If we redefine factorial using the gamma function, it becomes meaningful to calculate \(2.321!\) or \(-0.5!\) or even \((1.1 + 2.2i)!\). To be clear, we now have a way of calculating factorials for real numbers and complex numbers, so:

\[n \in \Bbb C\]

or maybe we should write

\[x! \ where \ x \in \Bbb C\] 

The gamma function has a very curious property that struck me as being very cool. 

\[\Gamma \left( \frac{1}{2} \right) = \sqrt{\pi}\]

When I heard all this, my undergraduate mind was blown.

What Legendre did wrong

Euler defined the gamma function as:

\[\Pi(n) = n!\]

But for various reasons, Legendre re-formatted it as:

\[\Gamma(n+1) = n!\]

Sadly, this is the form universally used now. This form is inconvenient, but like the QWERTY layout of keys on a keyboard, we're stuck with it.

What does it look like?

The chart below shows the gamma function for a range of values.  I've limited the range of the x and y values so you can see its shape around zero.

For \(n > 0\), it's now a smooth curve instead of points. Below zero, it has poles (infinities) at negative integer values. 

What use is it?

Factorials are used in probability theory and any form of math involving combinations. They're one of the bedrock ideas you need to understand to do anything useful. The gamma function is used in statistics, number theory, and quantum physics. 

One cool use of the gamma function is calculating the volume and surface area of an n-dimensional sphere:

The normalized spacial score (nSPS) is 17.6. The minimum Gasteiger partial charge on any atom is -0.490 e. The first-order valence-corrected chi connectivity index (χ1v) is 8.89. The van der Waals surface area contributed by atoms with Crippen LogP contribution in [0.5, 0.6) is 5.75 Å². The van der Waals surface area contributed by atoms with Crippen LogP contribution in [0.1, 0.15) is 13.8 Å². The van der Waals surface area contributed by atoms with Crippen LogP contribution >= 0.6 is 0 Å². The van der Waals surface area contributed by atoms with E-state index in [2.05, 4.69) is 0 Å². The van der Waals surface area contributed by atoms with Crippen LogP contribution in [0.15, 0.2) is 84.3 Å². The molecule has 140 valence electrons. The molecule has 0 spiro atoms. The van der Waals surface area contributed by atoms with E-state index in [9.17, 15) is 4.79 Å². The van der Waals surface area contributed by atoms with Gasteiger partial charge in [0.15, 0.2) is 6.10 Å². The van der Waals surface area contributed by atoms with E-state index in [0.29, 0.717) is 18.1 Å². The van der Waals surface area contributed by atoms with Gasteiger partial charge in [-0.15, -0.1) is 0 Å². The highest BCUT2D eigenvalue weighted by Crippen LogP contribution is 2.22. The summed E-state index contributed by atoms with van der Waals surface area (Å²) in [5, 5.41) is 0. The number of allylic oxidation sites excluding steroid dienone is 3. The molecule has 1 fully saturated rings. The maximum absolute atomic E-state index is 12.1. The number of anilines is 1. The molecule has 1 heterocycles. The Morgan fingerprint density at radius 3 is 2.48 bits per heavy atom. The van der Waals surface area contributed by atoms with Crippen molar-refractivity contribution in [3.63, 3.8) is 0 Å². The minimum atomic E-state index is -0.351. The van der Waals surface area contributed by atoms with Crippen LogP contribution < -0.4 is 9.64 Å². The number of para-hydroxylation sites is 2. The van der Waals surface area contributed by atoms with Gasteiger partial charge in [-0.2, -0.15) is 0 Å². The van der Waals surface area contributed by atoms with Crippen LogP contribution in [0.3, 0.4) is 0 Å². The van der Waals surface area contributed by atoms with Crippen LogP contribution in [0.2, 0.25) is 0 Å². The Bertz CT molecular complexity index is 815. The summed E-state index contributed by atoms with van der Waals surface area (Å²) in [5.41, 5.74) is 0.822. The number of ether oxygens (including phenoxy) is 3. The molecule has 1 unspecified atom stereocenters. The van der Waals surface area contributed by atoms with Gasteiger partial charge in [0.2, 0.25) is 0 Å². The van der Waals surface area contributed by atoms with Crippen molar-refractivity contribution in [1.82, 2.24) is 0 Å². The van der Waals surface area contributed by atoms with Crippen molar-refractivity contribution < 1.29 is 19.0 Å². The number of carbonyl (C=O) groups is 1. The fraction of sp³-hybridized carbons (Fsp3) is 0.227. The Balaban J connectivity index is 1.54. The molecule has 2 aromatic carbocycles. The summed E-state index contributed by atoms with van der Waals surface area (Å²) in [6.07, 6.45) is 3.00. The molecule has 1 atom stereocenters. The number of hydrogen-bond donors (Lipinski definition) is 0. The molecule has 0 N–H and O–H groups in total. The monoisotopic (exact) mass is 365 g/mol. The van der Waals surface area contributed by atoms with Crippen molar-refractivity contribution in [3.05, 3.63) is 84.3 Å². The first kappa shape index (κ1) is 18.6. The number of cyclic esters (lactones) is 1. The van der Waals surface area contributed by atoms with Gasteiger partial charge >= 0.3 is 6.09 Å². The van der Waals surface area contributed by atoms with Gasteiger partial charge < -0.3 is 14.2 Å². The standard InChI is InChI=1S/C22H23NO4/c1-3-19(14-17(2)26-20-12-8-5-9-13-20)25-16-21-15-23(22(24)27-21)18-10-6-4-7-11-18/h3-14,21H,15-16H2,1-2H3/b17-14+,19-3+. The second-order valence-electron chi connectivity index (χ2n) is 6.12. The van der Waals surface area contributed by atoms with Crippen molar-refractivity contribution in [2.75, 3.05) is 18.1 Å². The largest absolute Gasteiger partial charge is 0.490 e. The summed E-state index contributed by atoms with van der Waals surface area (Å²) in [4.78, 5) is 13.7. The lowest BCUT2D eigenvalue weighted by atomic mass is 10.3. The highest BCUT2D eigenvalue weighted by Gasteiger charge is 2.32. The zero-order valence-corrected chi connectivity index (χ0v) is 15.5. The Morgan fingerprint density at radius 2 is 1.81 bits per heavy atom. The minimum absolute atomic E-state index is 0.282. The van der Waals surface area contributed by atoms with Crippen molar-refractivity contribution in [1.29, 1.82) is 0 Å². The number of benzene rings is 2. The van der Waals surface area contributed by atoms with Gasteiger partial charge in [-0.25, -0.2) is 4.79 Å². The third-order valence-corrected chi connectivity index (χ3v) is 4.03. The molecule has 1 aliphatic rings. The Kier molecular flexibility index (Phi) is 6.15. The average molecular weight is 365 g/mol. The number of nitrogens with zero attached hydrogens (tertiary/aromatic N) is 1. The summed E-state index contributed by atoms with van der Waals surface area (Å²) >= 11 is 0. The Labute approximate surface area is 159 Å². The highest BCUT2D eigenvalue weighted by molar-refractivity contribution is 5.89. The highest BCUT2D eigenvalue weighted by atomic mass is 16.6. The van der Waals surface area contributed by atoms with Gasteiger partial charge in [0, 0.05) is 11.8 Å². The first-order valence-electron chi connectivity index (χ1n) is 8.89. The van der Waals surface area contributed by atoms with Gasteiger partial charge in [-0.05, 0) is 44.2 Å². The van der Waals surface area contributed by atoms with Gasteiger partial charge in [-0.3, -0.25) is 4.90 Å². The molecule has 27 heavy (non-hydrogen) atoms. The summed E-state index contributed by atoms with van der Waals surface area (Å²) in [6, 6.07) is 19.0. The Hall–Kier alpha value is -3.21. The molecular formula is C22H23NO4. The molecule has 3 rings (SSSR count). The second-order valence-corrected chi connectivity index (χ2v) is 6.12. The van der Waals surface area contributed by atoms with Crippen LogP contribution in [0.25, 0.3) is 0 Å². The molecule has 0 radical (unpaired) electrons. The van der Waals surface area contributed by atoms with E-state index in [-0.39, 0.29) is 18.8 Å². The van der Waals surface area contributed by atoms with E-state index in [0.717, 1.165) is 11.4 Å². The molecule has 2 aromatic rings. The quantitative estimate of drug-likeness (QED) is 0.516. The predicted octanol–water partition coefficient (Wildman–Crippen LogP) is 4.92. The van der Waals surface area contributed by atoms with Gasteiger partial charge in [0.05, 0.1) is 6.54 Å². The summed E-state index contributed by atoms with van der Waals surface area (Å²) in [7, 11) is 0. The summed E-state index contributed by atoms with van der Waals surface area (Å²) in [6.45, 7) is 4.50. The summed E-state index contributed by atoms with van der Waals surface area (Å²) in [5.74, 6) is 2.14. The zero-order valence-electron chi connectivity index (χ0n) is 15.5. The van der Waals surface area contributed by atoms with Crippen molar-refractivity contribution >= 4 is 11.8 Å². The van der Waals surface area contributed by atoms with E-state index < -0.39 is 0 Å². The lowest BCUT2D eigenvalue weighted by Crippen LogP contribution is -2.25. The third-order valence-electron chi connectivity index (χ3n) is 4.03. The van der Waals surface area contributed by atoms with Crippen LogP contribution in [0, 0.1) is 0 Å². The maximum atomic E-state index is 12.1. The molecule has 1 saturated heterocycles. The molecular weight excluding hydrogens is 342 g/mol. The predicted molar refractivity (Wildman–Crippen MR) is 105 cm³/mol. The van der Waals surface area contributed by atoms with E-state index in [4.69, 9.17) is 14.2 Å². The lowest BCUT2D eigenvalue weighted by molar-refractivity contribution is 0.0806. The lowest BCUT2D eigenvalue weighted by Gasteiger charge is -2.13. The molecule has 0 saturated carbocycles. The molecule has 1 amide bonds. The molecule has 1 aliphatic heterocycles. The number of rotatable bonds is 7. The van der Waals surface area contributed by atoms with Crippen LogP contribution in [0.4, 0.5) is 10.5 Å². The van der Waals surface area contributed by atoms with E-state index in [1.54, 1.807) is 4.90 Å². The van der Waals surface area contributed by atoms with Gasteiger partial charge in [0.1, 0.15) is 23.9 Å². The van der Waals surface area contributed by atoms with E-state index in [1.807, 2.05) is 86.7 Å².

\[V = \frac {\ {\pi^{{1 \over 2} n}  r^n}}  {\Gamma(  {1\over 2} n + 1)}\]
\[S = \frac{n}{r} V\]


  • r is the radius
  • n is the number of dimensions

(n-dimensional spheres crop up in information theory - as you're reading this, you're using something that relies on their consequences.)

But frankly, I don't care about uses in the real world. It's a great function with some really cool properties, and sometimes, that's enough for me.

Programmers are mathematicians too

My high school math teacher told us our calculators would give us an error if we tried calculating factorials for any non-positive integer number. She wanted us to know why it wouldn't work. The people who built my high school calculator had a very literal definition of factorial, but it looks like the good programmers at Google are mathematicians at heart. 

Type the word 'calculator' into the Google search box and you should see something like this.

Now type in -1.5! You should get -1.32934038818. Google has implemented the factorial key using the gamma function for numbers that are not just non-positive integers. I've heard that calculators on other systems do the same thing too. This makes me unreasonably happy.

Pure math - but...

Pure math has a very odd habit of becoming essential to business. The mathematicians who developed number theory or linear algebra or calculus didn't do so to make money, they did it to understand the world. But even some very abstract math has spawned huge businesses. The most obvious example is cryptography, but wireless communications rely on a healthy dose of pure math too, as I'll show in a future post.